SMBO 2015 – 24

Hello Stalkers! Welcome to issue number twenty-four of Stalking Mike Blair Outdoors. As promised, a brand new interview with Mike Blair himself! His last interview focused on how he started in this area and his writing. This interview we focused more on the photography and his process.

SMBO: About how many hours a week do you spend outside?

Blair: On the average day, I spend about 8 hours filming or scouting, broken up into two or racoon 3three segments. I usually get out first thing in the morning, and then late evening at sundown, when wildlife normally moves best. Noon is the worst time – I usually avoid the hours of 11:00 a.m. till about 3:00 p.m.

SMBO: Can you tell us about some of the equipment you use?

Blair: I shoot a Canon XHA1 camcorder with shotgun mic for my primary stuff.  After that, I use a variety of Panasonic small camcorders, particularly the HCV-750. Half the time I look for a ball bat with which to knock this camera out of the state, and the other times I want to buy it an ice cream cone. It’s got lousy manual focus abilities, and no viewfinder, so everything has to be shot via its LCD screen held at arm’s length. I hate that! But on the other hand, it shoots tremendous HD footage and has a magic extra – a slow motion function that I use probably 65 percent of its shooting time. When everything is right, the footage is special. So I keep using (and cussing) the danged thing.

I shoot a Nikon D300 for still photography, employing some highly-expensive, old lenses I unknown 27bought back in the early 80s. These make excellent wildlife photos. I use a variety of tripods nearly always when shooting stills or video. For “normal” small cameras, my favorite tripod is the Benbo Trekker, which allows shots from any angle from ground level to about six feet high. Few tripods do this

A note: In 35 years as a professional nature photographer, I’ve never especially attempted to use “pro” gear. Most of my cameras are mid-point consumer models, and I get along with them just fine. Subject knowledge always trumps equipment.

SMBO: What equipment do you take every time and what do you take only when expecting to need it?

Blair: My truck is packed with everything from extension poles to duct tape to rope and wire. I carry saws, pruners, tarps, camouflage, tripods, electronic game callers, batteries, and a variety of stuff for all situations in case I need it. So I usually have everything with me, including spare cameras. But on an average, I grab a single camera with extra batteries and head out prospecting. Sometimes I also take a GoPro camera for unusual or underwater shots. If I’m on a shooting trip, I add about four or five more camcorders and their support bags. It gets crowded.

SMBO: What are some unexpected hurdles you’ve faced when outside?

Blair: The most common is a sudden change to nesting or feeding habitat. I’ll find a great setup bluebird 2and plan to come back tomorrow. Then suddenly, the habitat is mowed, the nest has been rifled by a predator, etc. Because of this, I’ve learned to ALWAYS take some insurance shots upon first discovery of a great subject, even in bad lighting. Too often, chances are lost through crazy events before you can get back.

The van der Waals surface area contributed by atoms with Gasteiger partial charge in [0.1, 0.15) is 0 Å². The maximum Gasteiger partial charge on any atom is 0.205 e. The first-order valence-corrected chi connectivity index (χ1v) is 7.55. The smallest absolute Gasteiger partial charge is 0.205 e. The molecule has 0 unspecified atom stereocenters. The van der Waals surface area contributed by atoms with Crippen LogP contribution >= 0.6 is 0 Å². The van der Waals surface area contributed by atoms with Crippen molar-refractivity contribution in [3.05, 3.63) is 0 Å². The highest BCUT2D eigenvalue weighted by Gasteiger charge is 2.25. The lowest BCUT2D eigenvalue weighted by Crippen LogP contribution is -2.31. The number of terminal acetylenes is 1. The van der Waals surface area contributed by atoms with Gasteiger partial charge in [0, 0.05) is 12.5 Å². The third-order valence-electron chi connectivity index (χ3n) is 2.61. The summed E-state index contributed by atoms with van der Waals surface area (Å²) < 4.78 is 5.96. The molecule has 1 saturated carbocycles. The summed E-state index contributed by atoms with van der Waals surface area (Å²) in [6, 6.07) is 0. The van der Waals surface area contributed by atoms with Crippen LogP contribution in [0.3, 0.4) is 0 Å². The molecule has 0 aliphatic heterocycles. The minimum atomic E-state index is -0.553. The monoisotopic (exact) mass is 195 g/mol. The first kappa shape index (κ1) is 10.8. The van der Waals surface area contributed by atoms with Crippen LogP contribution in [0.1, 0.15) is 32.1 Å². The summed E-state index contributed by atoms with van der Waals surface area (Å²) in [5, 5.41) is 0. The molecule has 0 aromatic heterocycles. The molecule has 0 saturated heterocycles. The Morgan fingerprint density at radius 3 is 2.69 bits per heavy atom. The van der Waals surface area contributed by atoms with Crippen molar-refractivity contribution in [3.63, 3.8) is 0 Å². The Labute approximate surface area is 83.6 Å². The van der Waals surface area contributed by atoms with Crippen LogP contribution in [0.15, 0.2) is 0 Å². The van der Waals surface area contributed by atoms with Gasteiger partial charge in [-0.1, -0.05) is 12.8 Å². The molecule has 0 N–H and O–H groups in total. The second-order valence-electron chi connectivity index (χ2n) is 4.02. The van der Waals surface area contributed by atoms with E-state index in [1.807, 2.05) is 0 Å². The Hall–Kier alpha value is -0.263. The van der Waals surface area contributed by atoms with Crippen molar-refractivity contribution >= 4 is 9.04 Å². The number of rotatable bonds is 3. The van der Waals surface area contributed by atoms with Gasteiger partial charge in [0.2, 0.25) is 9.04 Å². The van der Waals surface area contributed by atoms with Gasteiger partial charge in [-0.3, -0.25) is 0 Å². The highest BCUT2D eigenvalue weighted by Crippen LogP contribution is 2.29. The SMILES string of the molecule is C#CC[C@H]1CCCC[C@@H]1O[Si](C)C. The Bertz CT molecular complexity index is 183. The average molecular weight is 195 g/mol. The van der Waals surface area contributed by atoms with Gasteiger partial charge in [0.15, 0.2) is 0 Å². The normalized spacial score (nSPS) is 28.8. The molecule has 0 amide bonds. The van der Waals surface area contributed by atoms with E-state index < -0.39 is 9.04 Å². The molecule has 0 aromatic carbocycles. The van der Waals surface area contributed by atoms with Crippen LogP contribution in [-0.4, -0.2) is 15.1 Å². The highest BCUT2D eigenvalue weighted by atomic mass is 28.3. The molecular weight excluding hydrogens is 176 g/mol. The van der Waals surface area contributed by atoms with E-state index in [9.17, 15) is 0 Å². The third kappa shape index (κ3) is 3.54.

SMBO: How long does it take you to put together one of your video blog clips?

Blair: The clips average about 90 seconds. To write and produce them from edited film takes about 45 minutes.

SMBO: How do you decide where you’re going to go?

Blair:  Partly by seasonal timing and knowledge of expected events. For instance, wildflowers bloom in an orderly progression, birds nest at expected times, fawns are dropped at expected times, and so on. So I look for particular subjects at certain times, and I’m always finding new habitats and areas in which to search. The rest is just blowing in the wind.

SMBO: What resources do you use to research wildlife?+42

Blair: Nowadays, mostly the Internet. But I’ve got lots of outdoors reference books I use, and I refer often to my field notes and journal entries to remind me of key things when planning to work on a species.

SMBO: How often do you come across wildlife you are unfamiliar with?

Blair:  It’s pretty uncommon to find something I’ve never seen before, since I’ve been outside my whole life. But it happens. Last fall while dove hunting in Barber County, I filmed a Crested Caracara, only the second time this bird has been recorded in Kansas. I’d never seen one, but I knew what it was from bird books. Also, in the insect world, I often see new species I’m not familiar with.

SMBO: Do you have any tips for people who want to find more wildlife while outside?

Blair: The biggest thing? Be out there all the time. But there are some tricks to help view and photograph wildlife. I’ve got a video Udemy course that condenses a lifetime of thesequivera 1 for serious enthusiasts. Check it out here at https://www.udemy.com/wildlife-photography-how-to-get-close/

So there you have it Stalkers. Do you have any more questions for Blair? If you’re curious, just ask! Leave your question here or on our Facebook page for us. We’ll add your question to our next exclusive Mike Blair interview!